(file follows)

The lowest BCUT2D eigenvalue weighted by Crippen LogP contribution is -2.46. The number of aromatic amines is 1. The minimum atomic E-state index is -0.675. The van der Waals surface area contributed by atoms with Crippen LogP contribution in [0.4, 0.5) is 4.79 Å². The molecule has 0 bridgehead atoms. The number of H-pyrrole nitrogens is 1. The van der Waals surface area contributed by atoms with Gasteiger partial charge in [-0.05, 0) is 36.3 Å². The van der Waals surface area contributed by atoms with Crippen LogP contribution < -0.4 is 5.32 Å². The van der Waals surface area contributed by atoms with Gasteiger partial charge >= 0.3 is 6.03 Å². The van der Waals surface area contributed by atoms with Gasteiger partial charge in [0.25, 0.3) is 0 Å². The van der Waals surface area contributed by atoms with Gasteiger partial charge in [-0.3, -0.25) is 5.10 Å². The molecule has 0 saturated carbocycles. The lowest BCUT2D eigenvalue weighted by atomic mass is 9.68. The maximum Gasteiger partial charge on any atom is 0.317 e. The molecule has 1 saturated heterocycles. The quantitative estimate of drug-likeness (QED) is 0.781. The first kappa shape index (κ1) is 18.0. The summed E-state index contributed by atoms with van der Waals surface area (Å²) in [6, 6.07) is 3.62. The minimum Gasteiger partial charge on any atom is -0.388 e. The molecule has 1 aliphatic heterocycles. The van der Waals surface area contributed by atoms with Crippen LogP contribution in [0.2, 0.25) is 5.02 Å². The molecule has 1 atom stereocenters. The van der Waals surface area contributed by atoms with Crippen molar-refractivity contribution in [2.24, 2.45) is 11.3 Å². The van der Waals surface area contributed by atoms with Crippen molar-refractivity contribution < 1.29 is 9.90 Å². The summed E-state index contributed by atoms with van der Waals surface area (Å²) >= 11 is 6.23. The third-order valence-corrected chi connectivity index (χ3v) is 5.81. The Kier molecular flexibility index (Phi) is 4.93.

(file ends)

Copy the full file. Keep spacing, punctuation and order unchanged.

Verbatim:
The lowest BCUT2D eigenvalue weighted by Crippen LogP contribution is -2.46. The number of aromatic amines is 1. The minimum atomic E-state index is -0.675. The van der Waals surface area contributed by atoms with Crippen LogP contribution in [0.4, 0.5) is 4.79 Å². The molecule has 0 bridgehead atoms. The number of H-pyrrole nitrogens is 1. The van der Waals surface area contributed by atoms with Gasteiger partial charge in [-0.05, 0) is 36.3 Å². The van der Waals surface area contributed by atoms with Crippen LogP contribution < -0.4 is 5.32 Å². The van der Waals surface area contributed by atoms with Gasteiger partial charge >= 0.3 is 6.03 Å². The van der Waals surface area contributed by atoms with Gasteiger partial charge in [0.25, 0.3) is 0 Å². The van der Waals surface area contributed by atoms with Gasteiger partial charge in [-0.3, -0.25) is 5.10 Å². The molecule has 0 saturated carbocycles. The lowest BCUT2D eigenvalue weighted by atomic mass is 9.68. The maximum Gasteiger partial charge on any atom is 0.317 e. The molecule has 1 saturated heterocycles. The quantitative estimate of drug-likeness (QED) is 0.781. The first kappa shape index (κ1) is 18.0. The summed E-state index contributed by atoms with van der Waals surface area (Å²) in [6, 6.07) is 3.62. The minimum Gasteiger partial charge on any atom is -0.388 e. The molecule has 1 aliphatic heterocycles. The van der Waals surface area contributed by atoms with Crippen LogP contribution in [0.2, 0.25) is 5.02 Å². The molecule has 1 atom stereocenters. The van der Waals surface area contributed by atoms with Crippen molar-refractivity contribution in [2.24, 2.45) is 11.3 Å². The van der Waals surface area contributed by atoms with Crippen molar-refractivity contribution < 1.29 is 9.90 Å². The summed E-state index contributed by atoms with van der Waals surface area (Å²) >= 11 is 6.23. The third-order valence-corrected chi connectivity index (χ3v) is 5.81. The Kier molecular flexibility index (Phi) is 4.93.